#ThrowbackThursday: Star Wars, the High School obsession.

It’s been 40 years since the first Star Wars came out. Back then it wasn’t titled anything but Star Wars, A New Hope came later. And it holds a lot of meaning for me.

I was introduced to Star Wars back in Junior High by a friend. She was shocked I’d never seen it before. (I wasn’t.) I don’t think she expected me to latch onto it as much as I did. In hindsight, my favorite Disney movie at that time was the Little Mermaid. What resonated with me about the Little Mermaid was Ariel wanting to go someplace else and explore new things. Not Erik, not the love story that wasn’t a love story. But that desperate feeling of “I need to get away. I don’t belong here.” And in Star Wars, you had Luke, who felt the same way. So much so, that he was willing to join the Imperial Academy to get off of Tattooine.

Yes, Luke was willing to join the Empire’s military for a chance to get away.

I fell in love with the whole universe. We watched all three of them in a row I think. I found out there was music and books. Suddenly, my $4/wk allowance (this was the nineties) was spent scrimping and saving to buy a new Star Wars book whenever we went to Wal-Mart. They got me through high school drama. I had an hour and a half bus ride in to school in the morning and a two hour ride home so I had a lot of time to read. They were an escape.

Then George Lucas released the originals to theaters with better effects. Yes! When the Phantom Menace came out, well, I wasn’t over the moon but I was eager to see where he was going to take it. When I saw, I went back to my books with a shrug unimpressed. I had the expanded universe (EU.) I didn’t really need the new movies or anything. By the time they got to the New Jedi Order in the EU, I started to peter out in my Star Wars love. They killed Chewie. They turned favorite characters evil. They adventures in a galaxy far far away weren’t as hopeful and shiny anymore.

Which is rather ironic given to make A New Hope look grungy and lived in, the extras actually marched on the costumes to ‘age’ them. (mutters, I know too much trivia I tell you!) I pared my books and media down in spurts. Getting rid of bits of the EU that I didn’t like. (And accidentally left some of it behind when I moved, oh Bounty Hunter Wars & Han Solo trilogy how I miss you.)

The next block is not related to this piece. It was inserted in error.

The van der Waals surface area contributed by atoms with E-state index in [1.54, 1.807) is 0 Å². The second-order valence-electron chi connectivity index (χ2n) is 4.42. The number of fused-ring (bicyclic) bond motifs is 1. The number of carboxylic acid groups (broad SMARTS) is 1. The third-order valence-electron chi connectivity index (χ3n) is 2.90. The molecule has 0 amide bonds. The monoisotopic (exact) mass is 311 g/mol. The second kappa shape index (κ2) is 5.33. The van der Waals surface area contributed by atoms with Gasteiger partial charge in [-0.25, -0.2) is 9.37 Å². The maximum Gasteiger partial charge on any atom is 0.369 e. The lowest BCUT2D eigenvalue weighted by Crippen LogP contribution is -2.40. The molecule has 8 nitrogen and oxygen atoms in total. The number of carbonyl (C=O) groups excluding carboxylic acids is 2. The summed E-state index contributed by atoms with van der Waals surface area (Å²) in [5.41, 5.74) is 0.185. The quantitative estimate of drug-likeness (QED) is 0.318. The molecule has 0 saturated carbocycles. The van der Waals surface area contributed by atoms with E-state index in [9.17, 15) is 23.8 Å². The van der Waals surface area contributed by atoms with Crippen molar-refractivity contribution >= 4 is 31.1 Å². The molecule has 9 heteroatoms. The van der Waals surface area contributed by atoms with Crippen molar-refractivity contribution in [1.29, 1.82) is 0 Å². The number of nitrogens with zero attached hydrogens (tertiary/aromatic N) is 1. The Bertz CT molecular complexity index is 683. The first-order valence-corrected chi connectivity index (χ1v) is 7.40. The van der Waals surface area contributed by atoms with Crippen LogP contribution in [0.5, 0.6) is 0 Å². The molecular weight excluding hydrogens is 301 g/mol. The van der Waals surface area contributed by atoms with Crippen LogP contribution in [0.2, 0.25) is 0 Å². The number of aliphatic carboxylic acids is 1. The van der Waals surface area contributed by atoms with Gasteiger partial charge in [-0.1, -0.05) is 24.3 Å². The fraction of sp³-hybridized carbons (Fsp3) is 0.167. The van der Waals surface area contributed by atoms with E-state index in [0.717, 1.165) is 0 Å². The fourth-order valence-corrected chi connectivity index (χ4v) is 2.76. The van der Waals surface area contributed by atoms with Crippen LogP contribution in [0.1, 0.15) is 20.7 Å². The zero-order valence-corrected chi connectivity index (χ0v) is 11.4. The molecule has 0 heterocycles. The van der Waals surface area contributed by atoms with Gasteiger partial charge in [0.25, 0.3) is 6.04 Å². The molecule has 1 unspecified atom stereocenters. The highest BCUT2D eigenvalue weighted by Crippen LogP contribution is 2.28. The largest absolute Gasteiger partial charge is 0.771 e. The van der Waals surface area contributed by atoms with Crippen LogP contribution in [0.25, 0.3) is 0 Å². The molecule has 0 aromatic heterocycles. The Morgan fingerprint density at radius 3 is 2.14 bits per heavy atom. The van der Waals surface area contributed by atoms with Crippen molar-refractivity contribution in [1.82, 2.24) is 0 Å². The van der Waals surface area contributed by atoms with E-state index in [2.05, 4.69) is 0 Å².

Remnants of a Star Wars Obsession.

The above picture isn’t even all of the Star Wars media in the apartment. I forgot my X-Wing and Falcon toys (they were sort of hiding, the Dark Empire comic collections, and the few video games I have of Star Wars, (Lego Star Wars, Pod Wars Racing, the only good thing from the Phantom Menace.)

In college while at Bluffton University, my department head organized a trip to the Toledo Museum of Art. I can’t remember the purpose of the trip. Maybe to look at a lace exhibit? However, it was during the time (early 2000s) when the Magic of Myth Star Wars costume exhibit was traveling around the country. It was going to be in Toledo while we were there. I was so excited. I took the extra money in order to see it and to buy the blue book in the picture. No one else did. We were fashion design majors. I don’t know what happened to the pictures I took while at the exhibit. I just remember being in awe of how different things look up close than what was on the big screen. (I loved the lace on Leia’s Bespin outfit for instance. Handmade from Holland. That is actually my favorite outfit from the entire trilogy.)

Star Wars was my gateway into science fiction. Sure, I’d seen an episode or two of Star Trek. It didn’t resonate with me like Star Wars did. (Maybe it was the lack of ‘must get away’ emotions. Altruistically exploring the universe is different than ‘I have to get out of here or else I’ll die’ message.) From Star Wars, I read Anne McCaffery’s Pern Series and her Talent series. I got into Frank Herbert. I read Asimov and Bradbury. I read Heinlein (some of which was really inappropriate for my age level.) And other science fiction stories that I don’t remember the names or authors of that were in the “local” (meaning 20 minutes away) town library. I even sought out science fiction christian stories! (There are one or two, not a lot. There was more christian fantasy, though still not a lot, than christian science fiction.)

It was the adventurous feel of Star Wars, the idea that there was hope to restoring order and justice to the Galaxy with the formation of the New Republic that always stuck with me even if I was reading about X-Wing pilots helping take back Coruscant or taking on Warlord Zinj or Luke’s adventures against his inner darkness and taking on Thrawn or Leia using every bit of her to make alliances and win political points even if they were points just to go rescue Han, again.

Star Wars was this natural progression for me from the Little Mermaid, to Brian Jacque’s Mossflower series (quests, fights, food!) and then Star Wars.

And they shaped my writing. If you loved the X-Wing pilots as much as I did, you’ll see echoes of that ensemble type story telling in The Lone Prospect. If you like Leia yelling at Han about how “I am not a committee!” You might see echoes of her in Roxana in the Dawn Warrior (or even in Savannah in The Lone Prospect.) Gorlouis and Gideon definitely have bits of Han and/or Lando in them. Ratchet & Clank, the Mandalorian Armor, Lost in Space (1997) and Star Ship Troopers inspired the armor used in the Lone Prospect.  The speed bikes from Return of the Jedi and the motorcycle from Ultraviolet inspired my ideas for hovering motorcycles in the Lone Prospect.

I could go on and on.

I’ll never stop loving Star Wars for the escape and comfort it gave me, the good times, the laughs and sometimes even the tears.

And it all started with a bunch of cobbled together WW2 footage marked up with grease pencils, forty years ago.


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